Hospital News August 2013 Edition

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Hospital News August Edition: Focus on Emergency Services, Critical Care, Trauma and Emergency Preparedness. Special coverage on Alberta Health Services and the people that made a difference during the flooding.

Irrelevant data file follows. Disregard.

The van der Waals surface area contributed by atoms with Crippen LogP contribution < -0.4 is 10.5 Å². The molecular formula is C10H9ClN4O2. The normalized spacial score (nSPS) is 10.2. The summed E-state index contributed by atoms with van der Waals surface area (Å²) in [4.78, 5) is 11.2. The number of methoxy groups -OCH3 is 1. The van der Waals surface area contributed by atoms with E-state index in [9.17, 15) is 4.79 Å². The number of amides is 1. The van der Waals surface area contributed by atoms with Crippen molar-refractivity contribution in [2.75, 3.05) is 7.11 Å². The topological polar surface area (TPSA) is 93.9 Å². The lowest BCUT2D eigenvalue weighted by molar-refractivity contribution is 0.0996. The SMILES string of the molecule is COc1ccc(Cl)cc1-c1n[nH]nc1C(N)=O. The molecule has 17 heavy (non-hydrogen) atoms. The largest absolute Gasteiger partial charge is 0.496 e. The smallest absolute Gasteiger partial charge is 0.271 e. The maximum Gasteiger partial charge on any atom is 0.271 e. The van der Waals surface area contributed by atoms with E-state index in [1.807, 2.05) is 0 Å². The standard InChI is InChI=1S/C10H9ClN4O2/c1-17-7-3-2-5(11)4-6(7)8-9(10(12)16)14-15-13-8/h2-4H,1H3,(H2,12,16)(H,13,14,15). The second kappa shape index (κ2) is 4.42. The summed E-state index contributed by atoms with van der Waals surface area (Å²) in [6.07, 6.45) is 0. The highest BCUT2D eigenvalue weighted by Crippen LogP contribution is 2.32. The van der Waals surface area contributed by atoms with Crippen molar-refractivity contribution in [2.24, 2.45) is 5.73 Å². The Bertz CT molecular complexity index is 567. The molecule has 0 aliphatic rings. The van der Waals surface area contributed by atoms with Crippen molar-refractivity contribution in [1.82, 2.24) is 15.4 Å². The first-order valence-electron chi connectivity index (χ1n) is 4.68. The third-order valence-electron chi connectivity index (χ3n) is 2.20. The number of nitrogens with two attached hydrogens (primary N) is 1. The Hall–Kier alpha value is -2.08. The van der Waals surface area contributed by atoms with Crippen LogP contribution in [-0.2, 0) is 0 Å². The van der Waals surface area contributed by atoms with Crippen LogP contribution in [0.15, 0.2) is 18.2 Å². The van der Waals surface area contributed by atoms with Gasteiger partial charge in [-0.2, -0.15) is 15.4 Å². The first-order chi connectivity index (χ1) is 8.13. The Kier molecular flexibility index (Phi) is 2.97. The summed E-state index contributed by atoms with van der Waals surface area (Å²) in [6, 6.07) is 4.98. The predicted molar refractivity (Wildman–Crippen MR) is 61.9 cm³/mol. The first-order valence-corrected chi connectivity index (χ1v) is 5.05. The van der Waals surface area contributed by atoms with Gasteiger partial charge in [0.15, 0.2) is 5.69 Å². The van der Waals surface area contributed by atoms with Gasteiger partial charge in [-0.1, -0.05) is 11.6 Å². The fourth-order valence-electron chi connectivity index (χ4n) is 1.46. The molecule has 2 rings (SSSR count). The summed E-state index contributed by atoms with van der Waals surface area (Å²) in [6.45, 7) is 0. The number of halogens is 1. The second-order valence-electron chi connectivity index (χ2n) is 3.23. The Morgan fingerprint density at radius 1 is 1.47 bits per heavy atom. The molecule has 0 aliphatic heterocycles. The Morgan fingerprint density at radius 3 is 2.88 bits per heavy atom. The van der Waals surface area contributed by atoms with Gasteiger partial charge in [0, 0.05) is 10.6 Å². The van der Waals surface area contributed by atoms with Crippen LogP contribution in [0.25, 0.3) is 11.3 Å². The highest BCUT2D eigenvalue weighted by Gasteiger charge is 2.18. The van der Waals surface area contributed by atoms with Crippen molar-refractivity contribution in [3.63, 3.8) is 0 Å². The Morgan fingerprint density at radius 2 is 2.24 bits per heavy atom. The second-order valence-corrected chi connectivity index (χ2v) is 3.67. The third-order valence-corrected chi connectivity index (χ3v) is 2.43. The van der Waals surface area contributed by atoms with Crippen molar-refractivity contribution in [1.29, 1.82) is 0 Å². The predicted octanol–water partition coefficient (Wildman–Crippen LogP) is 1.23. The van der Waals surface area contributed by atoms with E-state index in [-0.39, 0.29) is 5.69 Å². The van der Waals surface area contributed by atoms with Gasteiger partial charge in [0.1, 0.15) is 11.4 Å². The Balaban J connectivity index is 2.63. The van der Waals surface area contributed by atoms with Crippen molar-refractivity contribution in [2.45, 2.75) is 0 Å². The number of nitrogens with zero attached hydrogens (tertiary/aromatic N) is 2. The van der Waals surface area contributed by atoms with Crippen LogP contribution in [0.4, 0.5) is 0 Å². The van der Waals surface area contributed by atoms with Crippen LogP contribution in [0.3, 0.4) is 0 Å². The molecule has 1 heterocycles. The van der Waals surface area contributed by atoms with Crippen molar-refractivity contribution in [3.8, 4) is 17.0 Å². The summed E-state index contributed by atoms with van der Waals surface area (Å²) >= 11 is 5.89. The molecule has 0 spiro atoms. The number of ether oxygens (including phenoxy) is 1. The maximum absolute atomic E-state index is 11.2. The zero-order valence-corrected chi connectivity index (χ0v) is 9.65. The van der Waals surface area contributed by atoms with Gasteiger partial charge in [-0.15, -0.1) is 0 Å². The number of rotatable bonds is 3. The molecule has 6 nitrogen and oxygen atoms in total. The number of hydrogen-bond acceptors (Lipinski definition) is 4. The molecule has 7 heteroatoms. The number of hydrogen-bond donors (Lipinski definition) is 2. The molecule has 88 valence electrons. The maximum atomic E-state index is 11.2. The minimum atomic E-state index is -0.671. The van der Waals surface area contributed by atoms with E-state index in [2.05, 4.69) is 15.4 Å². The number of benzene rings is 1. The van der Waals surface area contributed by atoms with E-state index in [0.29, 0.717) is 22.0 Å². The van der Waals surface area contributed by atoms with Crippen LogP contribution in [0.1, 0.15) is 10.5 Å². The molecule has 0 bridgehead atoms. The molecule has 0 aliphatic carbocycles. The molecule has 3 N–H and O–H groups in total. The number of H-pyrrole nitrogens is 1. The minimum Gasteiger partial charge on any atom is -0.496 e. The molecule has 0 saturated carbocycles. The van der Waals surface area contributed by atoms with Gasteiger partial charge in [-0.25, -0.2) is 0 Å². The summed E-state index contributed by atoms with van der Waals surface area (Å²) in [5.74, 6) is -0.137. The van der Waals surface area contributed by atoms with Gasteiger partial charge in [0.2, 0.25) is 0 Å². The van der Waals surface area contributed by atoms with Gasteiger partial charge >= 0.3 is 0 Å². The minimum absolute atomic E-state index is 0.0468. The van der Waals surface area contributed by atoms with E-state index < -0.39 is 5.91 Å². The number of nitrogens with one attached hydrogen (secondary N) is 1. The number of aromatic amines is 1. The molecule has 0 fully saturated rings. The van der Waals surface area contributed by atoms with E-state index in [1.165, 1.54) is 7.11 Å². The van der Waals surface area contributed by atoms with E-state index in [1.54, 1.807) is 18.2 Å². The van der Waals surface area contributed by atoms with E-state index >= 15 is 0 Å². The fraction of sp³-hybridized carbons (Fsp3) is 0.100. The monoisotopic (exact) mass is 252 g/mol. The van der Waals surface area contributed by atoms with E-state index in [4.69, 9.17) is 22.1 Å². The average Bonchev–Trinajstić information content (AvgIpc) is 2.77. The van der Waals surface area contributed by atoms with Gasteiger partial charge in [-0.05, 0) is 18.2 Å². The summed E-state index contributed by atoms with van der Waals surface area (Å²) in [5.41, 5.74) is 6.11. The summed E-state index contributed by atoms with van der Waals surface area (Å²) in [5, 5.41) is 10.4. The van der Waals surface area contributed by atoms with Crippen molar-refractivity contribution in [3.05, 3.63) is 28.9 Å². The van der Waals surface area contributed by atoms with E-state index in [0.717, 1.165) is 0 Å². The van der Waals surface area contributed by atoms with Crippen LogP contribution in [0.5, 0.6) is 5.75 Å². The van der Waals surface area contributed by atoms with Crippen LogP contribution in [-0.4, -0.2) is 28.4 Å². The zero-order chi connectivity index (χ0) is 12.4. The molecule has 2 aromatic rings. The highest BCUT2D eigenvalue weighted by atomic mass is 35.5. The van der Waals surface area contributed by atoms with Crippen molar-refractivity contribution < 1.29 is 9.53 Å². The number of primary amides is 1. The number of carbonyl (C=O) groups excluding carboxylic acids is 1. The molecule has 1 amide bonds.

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<ul><li><p>INSIDE</p><p>Legal ...................................................15</p><p>Nursing Pulse .....................................22</p><p>From the CEO's desk ..........................26 </p><p>Care Giving .........................................30</p><p>Alberta Health Services responds to fl ooding disaster</p><p>Code Orange at North Bay General Hospital</p><p>16 24</p><p>FOCUS IN THIS ISSUEEMERGENCY SERVICES/CRITICAL CARE/TRAUMA/EMERGENCY PREPAREDNESSEmergency and trauma delivery systems and emergency preparedness issues facing hospitals. Advances in critical care medicine.</p><p>AUG 2013 | VOLUME 26 ISSUE 8 | www.hospitalnews.com</p><p>Canada's Health Care Newspaper</p><p>Preparing for a disasterThe Canadian Red Cross Emergency Response Unit in trainingBy Jamie Cuthbertson</p><p>s a member of the Canadian Red Cross Public Affairs team, I had the opportunity to visit the Red Cross Emergency </p><p>Response Unit (ERU) during a training exercise in June. I was in awe of the amount of work and training that is involved. A team of about 40 highly skilled medical and non-medical experts spend one week on a training exercise where they learn to as-semble the fi eld hospital in conditions that simulate an actual deployment. </p><p>The ERU, supported by the Government of Canada, is the fi rst of its kind in North Ameri-ca. Its a mobile hospital prepared for rapid de-ployment with teams that depart within 24-48 hours following a disaster or confl ict. </p><p>The ERU is designed to be operational within 12 hours of arrival on site and self-suffi cient for one month. The hospital, complete with an operating theatre and emergency wards, can provide in-patient care and surgical services for up to 300 pa-tients a day.</p><p>The Red Cross aims to train at least 300 delegates including surgeons, pediatri-cians, radiation technologists, laboratory technologists, OB/GYNs, nurses, psycho-social support workers, community health </p><p>workers, anesthetists, and midwives.It also includes experts in medical logis-tics, communications, administration and technical support.</p><p>Once trained, the team can be deployed </p><p>with the ERU in times of disaster or confl ict when the existing health system or infrastructure has been damaged or overwhelmed.</p><p>A</p><p>Continued on page 6</p><p>Working as a team, Red Cross delegates determine a plan for treating mock patients during a simulation exercise.</p><p>Photo by Johan Hallberg-Campbell</p><p>%HQHWVWKDWZRUNIXOOWLPHIRUWKRVHZKRGRQW</p><p>9LVLWZZZKHDOWKFDUHSURYLGHUVFDRUFDOO</p><p>$%HQHWV3ODQIRUSDUWWLPHDQGFDVXDOKRVSLWDOHPSOR\HHVDQGDOOKRVSLWDOUHWLUHHV</p></li><li><p>HOSPITAL NEWS AUGUST 2013 www.hospitalnews.com</p><p>2 In Brief</p><p>The national organizations represent-ing the majority of Canada's health-care providers the Canadian Nurses Asso-ciation (CNA), the Canadian Medical As-sociation (CMA) and the Health Action Lobby (HEAL) applaud the pan-Cana-dian collaborative approach of the health-care innovation working group (HCIWG). Continued progress will require a multi-year commitment from providers and gov-ernments together.</p><p>Leaders from the three provider groups met with premiers Brad Wall and Robert </p><p>Ghiz in Niagara-on-the-Lake in July dur-ing the Council of the Federation's sum-mer meetings. </p><p>On the agenda was a report on the completion of the second phase of the HCIWG. Providers are there to affi rm the continued need for this important pan-Canadian collaboration to address the quality, safety and sustainability of Cana-da's health system.</p><p>CNA, CMA and HEAL are all involved with the HCIWG, formed by the Council of the Federation in January 2012 and co-</p><p>chaired by Saskatchewan's Premier Brad Wall and Prince Edward Island's Premier Robert Ghiz. </p><p>The HCIWG is tasked with identifying and increasing the acceptance of shared health system initiatives. Progress has been made since last summer's release of the group's initial report, From Innova-tion to Action. The provider groups are working with decision-makers to develop a clear vision for the HCIWG and to ensure that the momentum and commitment by premiers continues. H</p><p>Want to protect your lifestyle against criticalillness like heart attack, cancer or stroke?</p><p>Zahid Syed Financial Advisor</p><p>CLU, CHS</p><p>Get paid up to $2 million tax free if you get sickGet 100% of your premium back by staying healthyYou get paid NO matter what!</p><p>www.illnesscoverage.ca 1-866-324-0008</p><p>Canada's Premiers spoke about their continuing work to improve Canada's healthcare system. The Canadian Associa-tion of Chain Drug Stores (CACDS) is a supportive partner in the Premiers efforts to manage healthcare costs, while ensur-ing access to high quality care.</p><p>Canada's Premiers also spoke about the need to expand access to services, and en-hance the quality of care by taking a closer look at the themes of appropriateness of care and seniors care. </p><p>Canada's neighborhood pharmacies ap-plaud this focus.</p><p>"CACDS looks forward to ongoing work with Canada's Premiers as they consider key initiatives that can strengthen the healthcare system while reducing costs. For instance, the pharmacy community is in discussions with various governments on our proposed plan that could save gov-ernments across Canada between $8.5 bil-lion and $11 billion over the next three years - a much larger amount than isolated changes can deliver - while at the same time signifi cantly enhancing the quality of the patient experience in Canada," said Denise Carpenter, President and CEO of CACDS. </p><p>Neighbourhood pharmacy's proposal (9000 Points of Care: Improving Access to Affordable Healthcare) addresses the appropriateness of care and access to care through a combination of initiatives in-cluding; expanded scope of practice for pharmacists; improved accessibility of health services through the pharmacy; and, building appropriate infrastructure to help Canadians manage chronic diseases and prevent adverse drug reactions. H</p><p>On World Hepatitis Day on July 28th, the World Hepatitis Alliance called for ur-gent attention to be given to recent fi gures showing that although viral hepatitis kills as many as HIV/AIDS, in the great major-ity of countries.</p><p>The Global Burden of Disease study re-leased last year in the Lancet shows that viral hepatitis was responsible for almost 1.45 million deaths in 2010, the same as </p><p>HIV/AIDS and signifi cantly more than TB or Malaria. Despite this enormous annual death toll, leaders in global health consis-tently leave it off their agendas. </p><p>Currently, diseases receive attention and funding depending on their global prior-ity. However the global priority list does not necessarily refl ect the real burden of disease. This has led to responses that are disproportionate to disease impact, and </p><p>has left some diseases tragically under-re-sourced. </p><p>Viral hepatitis is a clear example; despite its huge burden there is little global pres-sure to address it. </p><p>Consequently, the majority of govern-ments have failed to dedicate resources to viral hepatitis, even in countries where prevalence is up to 20 per cent. </p><p>The World Hepatitis Alliance is a </p><p>non-governmental umbrella organisation with 165 member patient groups in 66 countries.</p><p>Representing 500 million people liv-ing with viral hepatitis worldwide, the Alliance strives to support and promote patient voices, to raise the profile of viral hepatitis and to establish compre-hensive hepatitis strategies in all coun-tries. H</p><p>The Honourable Leona Aglukkaq, Minister of Health, recently announced that nine teams of researchers have received funding to examine how en-vironmental factors can alter the ex-pression of our DNA and potentially affect our health. The research teams are being funded by the Government of Canada in partnership with Genome BC, Fonds de recherche du Qubec-Sant (FRQS) and the Japan Science &amp; Technology Agency.</p><p>In October 2012, Minister Aglukkaq </p><p>announced the funding committed to support the teams through the Canadian Epigenetics, Environment and Health Research Consortium (CEEHRC), a national initiative designed to position Canada as a leader in the fi eld of epi-genetics and health. Total funding for all nine teams is $21.8M over fi ve years.</p><p>The teams were selected by a rigorous peer-review panel of international ex-perts. They include six Canadian teams and three teams composed of Canadian and Japanese researchers. H</p><p>The Canadian Pharmacists Associa-tion (CPhA) recently reacted favourably to the health care-related announce-ments made by the Council of the Fed-eration (CoF) at the conclusion of its annual summer meetings. </p><p>The Council of the Federation is the body comprised of Canada's 13 provin-cial and territorial Premiers. In January 2012, the CoF created the Health Care Innovation Working Group (HCIWG), Chaired by Premiers Wall (SK) and Ghiz (PEI) tasked with developing a pan-Canadian approach to specifi c health care reform topics.</p><p>The CoF made a number of announce-ments of relevance to the pharmacy sector. Specifi cally, it stated:</p><p> Agreements have been reached with suppliers to lower the price of 10 brand name drugs, with another 17 ex-pected. Together, these agreements are expected to result in savings of $60-$70 million.</p><p> Premiers tasked the Health Care Innovation Working Group to "in-crease the important role that para-medics and pharmacists (emphasis added) can play in the provision of front line services", within a team-based model framework.</p><p> Premiers Wall and Ghiz will be stepping down as Co-Chairs of the HCI-WG, to be replaced by Premiers Wyn-ne (Ontario), Redford (Alberta), and Pasloski (Yukon). </p><p>Premier Pasloski's involvement is key in that he is Canada's fi rst pharmacist premier.</p><p>"We are very pleased that premiers have committed to continuing to look at ways in which pharmacists can play an even stronger role in the delivery of health care to Canadians," stated Sherry Peister, President of CPhA. "CPhA, its provincial associations, and other pharmacy stakeholders look for-ward to continuing our joint work with provincial and territorial governments in this regard.</p><p>We are also happy to see Premier Pasloski's leadership added to the Health Care Innovation Working Group table ", she added. H</p><p>World Hepatitis Alliance calls for urgent action to address disease killing as many as HIV/AIDS</p><p>Canadian Pharmacists Association reacts to Council of the Federation's announcements on health care</p><p>National and international research teams to study the impact of environmental factors on human health and disease</p><p>Neighbourhood Pharmacy supports Premiers' efforts to strengthen sustainable healthcare</p><p>What's next for health care? </p></li><li><p> AUGUST 2013 HOSPITAL NEWSwww.hospitalnews.com</p><p>3 News</p><p>magine the day when doc-tors repair damaged, diseased or arthritic joints with new ones not made of titanium </p><p>or plastic but with a patients very own tissue. Driven by new research, that day is swiftly approaching. </p><p>Scientists at Mount Sinai Hospitals Centre for Regenerative Medicine and Musculoskeletal Research, including Dr. Rita Kandel, are pioneering an entirely new frontier in Canada: the use of three-dimensional printing to construct re-placement parts that mimic the patients own joint. </p><p>This powerful technology creates ob-jects by laying down many successive mi-cro-layers of material. In biomedicine, 3D printing can help generate a part of the human body that is an accurate replicate of a patients own structure. </p><p>With a rapidly growing population of older adults in Canada, these innovations couldnt be timelier.</p><p>Joint replacements such as artifi cial knees and hips are increasingly common and are often essential for people with fail-ing joints. However, despite being built of advanced materials, current replace-ment parts aren't as durable as the original joints, as they: Are most commonly made of metal and </p><p>plastic May require cementing to bone Can deteriorate and come loose Usually need replacing after 10 to 20 </p><p>yearsFor the past few years, Dr. Kandel, a sci-</p><p>entist at Mount Sinais Lunenfeld-Tanen-baum Research Institute, together with fellow Lunenfeld-Tanenbaum research-ers Drs. Marc Grynpas and Andras Nagy, have been studying the use of stem cells in joint replacement, working with bioen-gineers, orthopaedic surgeons, veterinary surgeons, bone biologists and stem cell bi-ologists to create replacement joints from a patients own tissues.</p><p>Dr. Kandel has also been working closely with Drs. Robert Pilliar and Ehsan Toyserkani of the Universities of Toronto and Waterloo, respectively, to construct highly personalized joints with the help of a three-dimensional printing machine. </p><p>This is a real meeting of minds, ex-</p><p>plains Dr. Kandel, who is also Chief of Pathology and Laboratory Medicine at Mount Sinai Hospital. Dr. Toyserkani uses 3D printing to literally construct the joint using biodegradable material. We then take that joint and use the patients stem cells to grow actual tissue (cartilage, etc.) on it. The original damaged joint will be replaced by a joint made entirely of the patients own tissues. Its quite extraordinary.</p><p>These bio-replacements stand to over-come many of the current limitations of traditional replacements, and could be </p><p>used to repair joint tissues damaged by dis-ease or injury, and could also play an im-portant role in intervertebral disc, or even bone replacements.</p><p>The joint is a very complex structure of specifi c shapes and all components have to work together to create the painless movement we experience when we move our knees and elbows, says Dr. Kandel. </p><p>Now, with 3D printing, we can tailor precisely the implant to the missing struc-ture in a patients body. </p><p>This work is a shining example of per-sonalized medicine, because the tissues </p><p>that comprise these joints are those of the exact patient who will receive the replace-ment, she adds.</p><p>The team hopes to be testing this in-novation in humans in the next few years. The implementation of these technolo-gies is not far off from clinical care, notes Dr. Kandel. </p><p>From printer to bench to bedsideits all in a few years work at Mount Sinai. H</p><p>Jyll Weinberg-Martin is a Communications Specialist at Mount Sinai Hospital.</p><p>Mt. Sinai Researcher Dr. Rita Kandel is helping to pioneer joint replacement technology using a 3D printer. </p><p>Printing new joints with a 3D printer: advancing regenerative medicine for canadiansBy Jyll Weinberg-Martin</p><p>I</p></li><li><p>HOSPITAL NEWS AUGUST 2013 www.hospitalnews.com</p><p>4 Editorial</p><p>THANKS TO OUR ADVERTISERSHospital News is provided at no cost in hospitals. When you visit our advertisers, please mention you saw their ads in Hospital News.</p><p>SEPTEMBER: 2013 ISSUEEDITORIAL AUGUST 2ADVERTISING: DISPLAY AUG. 23 | CAREER AUG. 27MONTHLY FOCUS: Patient Safety/Research/Infection Control:Developments in patient safety practices. An overview of current research initiatives. Innovations in the prevention and treatment of drug-resistant bacteria and control of infectious diseases, including HIV/AIDS and hepatitis. Advances in the measurement of patient outcomes and program metrics.</p><p>OCTOBER 2013 ISSUEEDITORIAL SEPTEMBER 6ADVERTISING: DISPLAY SEPT. 27 | CAREER OCTOBER 1MONTHLY FOCUS: Ambulatory Care/Neurology/Mental Health and A...</p></li></ul>